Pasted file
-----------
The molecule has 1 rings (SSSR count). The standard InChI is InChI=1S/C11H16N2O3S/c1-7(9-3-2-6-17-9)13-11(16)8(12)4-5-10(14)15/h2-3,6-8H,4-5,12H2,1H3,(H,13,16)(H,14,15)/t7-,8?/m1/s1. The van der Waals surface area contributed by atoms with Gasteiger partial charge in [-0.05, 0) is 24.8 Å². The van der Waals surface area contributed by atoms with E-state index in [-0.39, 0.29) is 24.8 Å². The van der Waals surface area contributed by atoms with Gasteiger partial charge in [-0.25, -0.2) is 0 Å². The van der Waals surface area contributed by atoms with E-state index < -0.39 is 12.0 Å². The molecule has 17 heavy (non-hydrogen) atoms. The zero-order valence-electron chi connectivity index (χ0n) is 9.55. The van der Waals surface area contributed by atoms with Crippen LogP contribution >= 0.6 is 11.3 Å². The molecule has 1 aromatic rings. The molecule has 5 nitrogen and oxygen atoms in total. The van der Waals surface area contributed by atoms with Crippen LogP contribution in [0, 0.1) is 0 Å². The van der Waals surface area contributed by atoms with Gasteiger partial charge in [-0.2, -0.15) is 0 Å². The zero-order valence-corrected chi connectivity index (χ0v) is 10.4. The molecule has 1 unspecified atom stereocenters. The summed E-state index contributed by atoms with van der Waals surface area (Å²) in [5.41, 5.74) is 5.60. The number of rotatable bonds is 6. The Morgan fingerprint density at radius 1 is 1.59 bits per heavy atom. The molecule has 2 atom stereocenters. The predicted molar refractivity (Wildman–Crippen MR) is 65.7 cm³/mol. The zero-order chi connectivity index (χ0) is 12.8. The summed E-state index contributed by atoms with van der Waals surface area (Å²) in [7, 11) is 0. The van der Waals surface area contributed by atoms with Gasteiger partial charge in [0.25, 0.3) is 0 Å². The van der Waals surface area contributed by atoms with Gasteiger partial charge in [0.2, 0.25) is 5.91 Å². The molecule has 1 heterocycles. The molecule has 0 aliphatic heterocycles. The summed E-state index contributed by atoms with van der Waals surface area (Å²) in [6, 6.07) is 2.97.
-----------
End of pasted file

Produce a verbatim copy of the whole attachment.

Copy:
The molecule has 1 rings (SSSR count). The standard InChI is InChI=1S/C11H16N2O3S/c1-7(9-3-2-6-17-9)13-11(16)8(12)4-5-10(14)15/h2-3,6-8H,4-5,12H2,1H3,(H,13,16)(H,14,15)/t7-,8?/m1/s1. The van der Waals surface area contributed by atoms with Gasteiger partial charge in [-0.05, 0) is 24.8 Å². The van der Waals surface area contributed by atoms with E-state index in [-0.39, 0.29) is 24.8 Å². The van der Waals surface area contributed by atoms with Gasteiger partial charge in [-0.25, -0.2) is 0 Å². The van der Waals surface area contributed by atoms with E-state index < -0.39 is 12.0 Å². The molecule has 17 heavy (non-hydrogen) atoms. The zero-order valence-electron chi connectivity index (χ0n) is 9.55. The van der Waals surface area contributed by atoms with Crippen LogP contribution >= 0.6 is 11.3 Å². The molecule has 1 aromatic rings. The molecule has 5 nitrogen and oxygen atoms in total. The van der Waals surface area contributed by atoms with Crippen LogP contribution in [0, 0.1) is 0 Å². The van der Waals surface area contributed by atoms with Gasteiger partial charge in [-0.2, -0.15) is 0 Å². The zero-order valence-corrected chi connectivity index (χ0v) is 10.4. The molecule has 1 unspecified atom stereocenters. The summed E-state index contributed by atoms with van der Waals surface area (Å²) in [5.41, 5.74) is 5.60. The number of rotatable bonds is 6. The Morgan fingerprint density at radius 1 is 1.59 bits per heavy atom. The molecule has 2 atom stereocenters. The predicted molar refractivity (Wildman–Crippen MR) is 65.7 cm³/mol. The zero-order chi connectivity index (χ0) is 12.8. The summed E-state index contributed by atoms with van der Waals surface area (Å²) in [7, 11) is 0. The van der Waals surface area contributed by atoms with Gasteiger partial charge in [0.25, 0.3) is 0 Å². The van der Waals surface area contributed by atoms with Gasteiger partial charge in [0.2, 0.25) is 5.91 Å². The molecule has 1 heterocycles. The molecule has 0 aliphatic heterocycles. The summed E-state index contributed by atoms with van der Waals surface area (Å²) in [6, 6.07) is 2.97.